One of the messages that the project intends to transmit is the idea of architecture being conceived as system of relationships. The intervention of destratification ’29 ’65 ’14 ’20 brings in the relationship with the main square, that penetrates inside NA MA, creating a new covered public space, and thereby establishing a continuity with the back courtyard.
The inclusive potential of the project can be also be observed in the transformation of NA MA into a cultural district, converting it from commercial building into a creative incubator with the intention to create a new network between the existing museums, art and cultural spaces, scattered in different parts of the city with diverse social, cultural or ethnic background. NA MA should include temporary exhibitions, collections and productions of digital arts & crafts with a permanent exposition of brutalist architecture, perceived as an important feature of Skopje’s identity.
As the title of the project implies, destratification ’29 ’65 ’14 ’20 intends to bring in evidence of the diversity of different layers that represents different historical phases of the development of Skopje and NA MA, the regulatory plan for Skopje from 1929 by J. Mihajlović, the master plan of K. Tange from 1965, and the intervention of SK2014. This process of decomposition of the layers seeks to discover the history behind them, and to emphasize, on one hand, the qualities of what once was there and on other hand the banality of the new intervention.
The destratification ’29 ’65 ’14 ’20 intervention retraces the original project as a monolithic structure, molded in transparent concrete. The actual eclectic façade is treated as a surface painted in black, to deny its plasticity, and a strong cut that insinuates the wound that the recent interventions have left on the city.
The interventions from the post-earthquake reconstruction of Skopje have this in their genetic code, expressed through the treatment of public space. The building of the Cultural Center with the building of the Macedonian Opera and Ballet as a topographical articulation of the soil that penetrates inside the building, or the City Shopping Center of prof. arch. Živko Popovski, conceived as urban platforms that stratify the public space on different levels, are just several examples, that in their compositional articulation, the public space intertwines with architecture, or architecture becomes public space.
The intention of the intervention of destratification ’29 ’65 ’14 ’20 is not to negate or invalidate the existence of all that came before. It goes beyond the tabula rasa approach, that means it operates without the constraints of existing conditions, and implements part of the tabula plena approach (term used by Otero Pailos) that connotes to the observation of urban sites as filled with existing buildings from different time periods.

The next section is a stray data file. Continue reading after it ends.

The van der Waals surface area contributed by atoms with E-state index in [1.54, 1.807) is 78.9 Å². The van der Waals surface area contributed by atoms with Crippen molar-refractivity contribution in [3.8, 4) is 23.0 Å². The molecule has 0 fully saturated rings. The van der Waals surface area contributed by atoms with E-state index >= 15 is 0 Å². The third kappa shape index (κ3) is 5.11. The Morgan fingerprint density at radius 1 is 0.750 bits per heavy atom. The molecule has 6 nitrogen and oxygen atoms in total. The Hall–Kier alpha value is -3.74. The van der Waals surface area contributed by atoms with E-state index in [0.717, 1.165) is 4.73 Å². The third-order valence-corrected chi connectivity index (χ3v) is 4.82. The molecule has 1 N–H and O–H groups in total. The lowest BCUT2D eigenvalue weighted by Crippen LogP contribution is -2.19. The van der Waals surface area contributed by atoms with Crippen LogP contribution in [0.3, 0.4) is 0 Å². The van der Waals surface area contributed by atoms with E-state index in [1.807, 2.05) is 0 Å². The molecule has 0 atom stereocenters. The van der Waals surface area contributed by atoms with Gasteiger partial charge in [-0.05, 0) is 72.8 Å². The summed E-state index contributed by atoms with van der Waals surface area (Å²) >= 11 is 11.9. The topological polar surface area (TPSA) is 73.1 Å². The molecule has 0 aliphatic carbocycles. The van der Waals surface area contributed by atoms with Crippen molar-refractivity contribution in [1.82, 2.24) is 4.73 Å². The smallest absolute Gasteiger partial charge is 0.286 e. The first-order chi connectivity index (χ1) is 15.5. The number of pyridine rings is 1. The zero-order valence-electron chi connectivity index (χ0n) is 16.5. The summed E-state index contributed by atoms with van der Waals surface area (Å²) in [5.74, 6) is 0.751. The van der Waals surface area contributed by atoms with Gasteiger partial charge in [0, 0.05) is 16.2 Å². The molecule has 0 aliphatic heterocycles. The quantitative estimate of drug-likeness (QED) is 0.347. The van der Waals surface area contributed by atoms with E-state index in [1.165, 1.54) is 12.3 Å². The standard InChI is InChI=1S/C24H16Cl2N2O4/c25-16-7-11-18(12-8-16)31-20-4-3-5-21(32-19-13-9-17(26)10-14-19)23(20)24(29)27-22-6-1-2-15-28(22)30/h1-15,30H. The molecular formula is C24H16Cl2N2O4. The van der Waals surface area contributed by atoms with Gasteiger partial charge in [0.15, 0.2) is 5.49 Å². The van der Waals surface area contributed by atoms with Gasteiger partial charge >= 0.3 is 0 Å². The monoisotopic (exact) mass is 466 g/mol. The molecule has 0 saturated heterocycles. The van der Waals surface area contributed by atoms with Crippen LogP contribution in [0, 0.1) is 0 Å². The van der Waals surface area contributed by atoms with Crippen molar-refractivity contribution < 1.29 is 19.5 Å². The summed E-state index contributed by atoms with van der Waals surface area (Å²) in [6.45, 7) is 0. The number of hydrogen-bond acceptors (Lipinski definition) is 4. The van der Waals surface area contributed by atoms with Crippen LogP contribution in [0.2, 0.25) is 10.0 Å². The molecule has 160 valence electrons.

Freeing Space WORKING TEAM
Blagoja Bajkovski, Marina Tornatora, Ottavio Amaro, Alessandro De Luca, Lucia La Giusa
Blagoja Bajkovski is a PHD Student at the Department of Architecture and Territory – dArTe – Mediterranean University of Reggio Calabria. In 2014 he gained a master degree with merit in Architectural and Urban Design at Politecnico di Milano. From 2013 to 2016, he was engaged as a teaching assistant at Politecnico di Milano, Piacenza. At this moment he is part of the research group at the research laboratory Landscape_inProgress and he is doing his PHD research on the topic of Atlas of Brutalist Architecture in Skopje under the mentorship of Marina Tornatora.
Marina Tornatora is a researcher in Architectural Design at the Department of Architecture and Territory – dArTe – at the Mediterranea University of Reggio Calabria. She is a Scientist responsible of the Landscape_inProgress, research laboratory, a member of the Doctorate Board and responsible for the international relations and the double degree program. The focus of her theoretical, design and teaching activities is the relationships between the city, the landscape and architecture. Currently she is involved in the experimental project Architecture#myBook, a digital archive that uses open source systems merging the teaching and the theory of architecture.
Some of the recent research activities they have developed together are:
_#99FILES, an innovative and multidisciplinary platform that through an international call collects and elaborates materials for the brutalist architecture in the Balkan area. The first edition that elaborates on the city of Skopje was concluded with an exhibition that took place in the Museum of Contemporary Art in Skopje_MoCa;
_ Freeing Space, XVI International Biennale of Architecture in Venice, 2018. Exhibiting the research and design project SKOPJE DESTRATIFICATION ’29 ’65 ’sk14 ‘2020 regarding the current transformation of the architectural modern legacy in North Macedonia.
Foto: Original building (pre-New Baroque)
Credits: Macedonian ARCHitecture (MARCH), the original building, pre ‘New Baroque’.